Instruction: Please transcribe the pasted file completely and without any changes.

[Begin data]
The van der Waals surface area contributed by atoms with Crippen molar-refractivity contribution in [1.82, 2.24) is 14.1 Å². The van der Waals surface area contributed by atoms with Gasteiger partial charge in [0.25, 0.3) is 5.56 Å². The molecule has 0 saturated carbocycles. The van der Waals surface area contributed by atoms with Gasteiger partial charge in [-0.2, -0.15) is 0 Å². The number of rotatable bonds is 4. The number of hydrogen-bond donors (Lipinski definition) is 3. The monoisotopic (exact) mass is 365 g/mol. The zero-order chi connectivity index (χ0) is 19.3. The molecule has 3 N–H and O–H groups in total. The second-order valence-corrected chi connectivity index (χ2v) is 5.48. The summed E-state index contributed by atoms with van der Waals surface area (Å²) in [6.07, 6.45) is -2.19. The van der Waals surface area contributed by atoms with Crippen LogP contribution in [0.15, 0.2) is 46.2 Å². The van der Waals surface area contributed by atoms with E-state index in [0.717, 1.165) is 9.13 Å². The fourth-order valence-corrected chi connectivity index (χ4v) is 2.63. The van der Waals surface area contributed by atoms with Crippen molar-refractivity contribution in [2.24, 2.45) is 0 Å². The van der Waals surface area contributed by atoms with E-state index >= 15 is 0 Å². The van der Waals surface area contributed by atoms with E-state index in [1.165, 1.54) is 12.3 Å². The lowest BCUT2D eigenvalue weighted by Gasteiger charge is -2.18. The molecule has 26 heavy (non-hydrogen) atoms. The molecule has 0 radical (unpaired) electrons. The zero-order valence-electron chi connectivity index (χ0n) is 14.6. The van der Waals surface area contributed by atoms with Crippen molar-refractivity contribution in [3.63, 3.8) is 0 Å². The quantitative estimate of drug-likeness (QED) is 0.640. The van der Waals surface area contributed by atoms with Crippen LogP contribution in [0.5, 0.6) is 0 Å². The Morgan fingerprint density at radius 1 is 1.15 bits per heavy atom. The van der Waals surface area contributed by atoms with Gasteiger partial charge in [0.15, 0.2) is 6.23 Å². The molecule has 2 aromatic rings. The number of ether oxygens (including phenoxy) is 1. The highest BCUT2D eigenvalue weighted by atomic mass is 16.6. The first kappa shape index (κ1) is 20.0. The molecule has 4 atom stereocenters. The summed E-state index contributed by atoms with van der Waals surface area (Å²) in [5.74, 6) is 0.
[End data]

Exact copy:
The van der Waals surface area contributed by atoms with Crippen molar-refractivity contribution in [1.82, 2.24) is 14.1 Å². The van der Waals surface area contributed by atoms with Gasteiger partial charge in [0.25, 0.3) is 5.56 Å². The molecule has 0 saturated carbocycles. The van der Waals surface area contributed by atoms with Gasteiger partial charge in [-0.2, -0.15) is 0 Å². The number of rotatable bonds is 4. The number of hydrogen-bond donors (Lipinski definition) is 3. The monoisotopic (exact) mass is 365 g/mol. The zero-order chi connectivity index (χ0) is 19.3. The molecule has 3 N–H and O–H groups in total. The second-order valence-corrected chi connectivity index (χ2v) is 5.48. The summed E-state index contributed by atoms with van der Waals surface area (Å²) in [6.07, 6.45) is -2.19. The van der Waals surface area contributed by atoms with Crippen LogP contribution in [0.15, 0.2) is 46.2 Å². The van der Waals surface area contributed by atoms with E-state index in [0.717, 1.165) is 9.13 Å². The fourth-order valence-corrected chi connectivity index (χ4v) is 2.63. The van der Waals surface area contributed by atoms with Crippen molar-refractivity contribution in [2.24, 2.45) is 0 Å². The van der Waals surface area contributed by atoms with E-state index >= 15 is 0 Å². The van der Waals surface area contributed by atoms with E-state index in [1.165, 1.54) is 12.3 Å². The lowest BCUT2D eigenvalue weighted by Gasteiger charge is -2.18. The molecule has 26 heavy (non-hydrogen) atoms. The molecule has 0 radical (unpaired) electrons. The zero-order valence-electron chi connectivity index (χ0n) is 14.6. The van der Waals surface area contributed by atoms with Crippen molar-refractivity contribution in [3.63, 3.8) is 0 Å². The quantitative estimate of drug-likeness (QED) is 0.640. The van der Waals surface area contributed by atoms with Crippen LogP contribution in [0.5, 0.6) is 0 Å². The Morgan fingerprint density at radius 1 is 1.15 bits per heavy atom. The van der Waals surface area contributed by atoms with Gasteiger partial charge in [0.15, 0.2) is 6.23 Å². The molecule has 2 aromatic rings. The number of ether oxygens (including phenoxy) is 1. The highest BCUT2D eigenvalue weighted by atomic mass is 16.6. The first kappa shape index (κ1) is 20.0. The molecule has 4 atom stereocenters. The summed E-state index contributed by atoms with van der Waals surface area (Å²) in [5.74, 6) is 0.